At this point, a Luftwaffe reconnaissance aircraft was spotted circling overhead and there was now the lethal prospect of enemy dive-bombers making an appearance soon afterwards. Thinking on their feet, 2nd Brigade commanders placed a troop of tanks to cover the far side of the river where French anti-tank positions were thought to be located. Should the French open fire the order was given that general battle should commence. Headed by another troop of working tanks, the two regiments of the 2nd Brigade approached the bridge barrier, the British expecting the worst. Thankfully, instead of a firefight erupting between allies, the bridge post was politely raised and 2nd Brigade continued its retreat. Dawnay wrote: ‘We all drew sighs of relief on gaining the cover of the woods on the other side.’
In the meantime, 3rd Brigade and the composite regiment’s secondment with the 51st Highland Division was put at an end, with both units ordered to also retreat across the Seine. The threat of destruction urged them on and they managed to make the difficult journey of 120 miles in a single day. The retreat brought the war and the suffering of civilians into sharp relief. For example, Tankman Pat Hobart witnessed a stark scene while crossing the Seine, writing: ‘We were clattering down cobbled streets, it was dark, some houses were on fire and by the light of a burning building, just at the end of the bridge, I saw the body of a young woman sprawled against the wall clutching her dead child.’ Having crossed the Seine, both brigades held hasty defensive positions close to the river, just south of Rouen. The French were in disarray and, in many areas, had withdrawn to leave the British holding the line alone. The Bay’s war diary records: ‘The French made very little effort to hold the river and nearly all of them had retreated south.’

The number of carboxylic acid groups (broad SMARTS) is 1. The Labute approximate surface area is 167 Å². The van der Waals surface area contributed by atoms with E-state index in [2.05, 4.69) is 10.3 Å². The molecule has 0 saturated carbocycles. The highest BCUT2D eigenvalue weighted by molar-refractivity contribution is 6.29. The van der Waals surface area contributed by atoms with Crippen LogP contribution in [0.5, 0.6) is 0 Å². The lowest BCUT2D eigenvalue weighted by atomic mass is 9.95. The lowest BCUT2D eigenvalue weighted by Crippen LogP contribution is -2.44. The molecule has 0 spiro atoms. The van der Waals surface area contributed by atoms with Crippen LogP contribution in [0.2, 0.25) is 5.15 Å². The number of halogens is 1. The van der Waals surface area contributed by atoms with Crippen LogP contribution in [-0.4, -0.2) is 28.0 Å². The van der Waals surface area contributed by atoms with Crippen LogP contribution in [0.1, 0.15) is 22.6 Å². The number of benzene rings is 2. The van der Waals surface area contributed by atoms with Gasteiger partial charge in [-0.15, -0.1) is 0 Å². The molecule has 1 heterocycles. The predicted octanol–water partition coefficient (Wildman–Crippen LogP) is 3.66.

Evans and other top-ranking British Army generals in the theatre decided to hold an emergency meeting on the evening of 9 June. He and Marshall-Cornwall had met earlier for lunch, during which they were interrupted by a Stuka bombing run. The division was reaching the limits of its endurance and had found itself being pushed back or forced to withdraw whenever heavily engaged. The men were in desperate need of a rest once more, while the surviving and workable tanks needed a complete overhaul. With permission, Evans ordered all of 2nd Brigade, including the composite regiment, to move out of the firing line towards Le Mans. Meanwhile, it was decided that 3rd Brigade would remain in the field but carry out repairs at the Foret de Pereign. Grim news arrived on 13 June: 51st Highland Division had been encircled and forced to surrender at Saint-Valery-en-Caux by Erwin Rommel's 7th Panzer Division.
The end of operations in France for the 1st Armoured Division came abruptly. Defence in the Normandy region may have been brittle to say the least, but military resistance in other parts of the country had simply collapsed. Marshall-Corwall later recalled requesting 3rd Brigade be taken out of the line on 13 June. But this did not occur; its brigadier, John Crocker, was informed on 14 June that he was now under the command of French General Petiet and needed to cover a five-mile gap between the villages of Barc and Barquet. On 15 June, Crocker recieved orders to move to Cherbourg and prepare for evacuation as 1st Armoured Division headquarters had just been informed of French armistice plans. Meanwhile, Marshall-Cornwall had been made responsible for all British forces within the French 10th Army, albeit with just one remit: get all available British personnel and materiel out of France.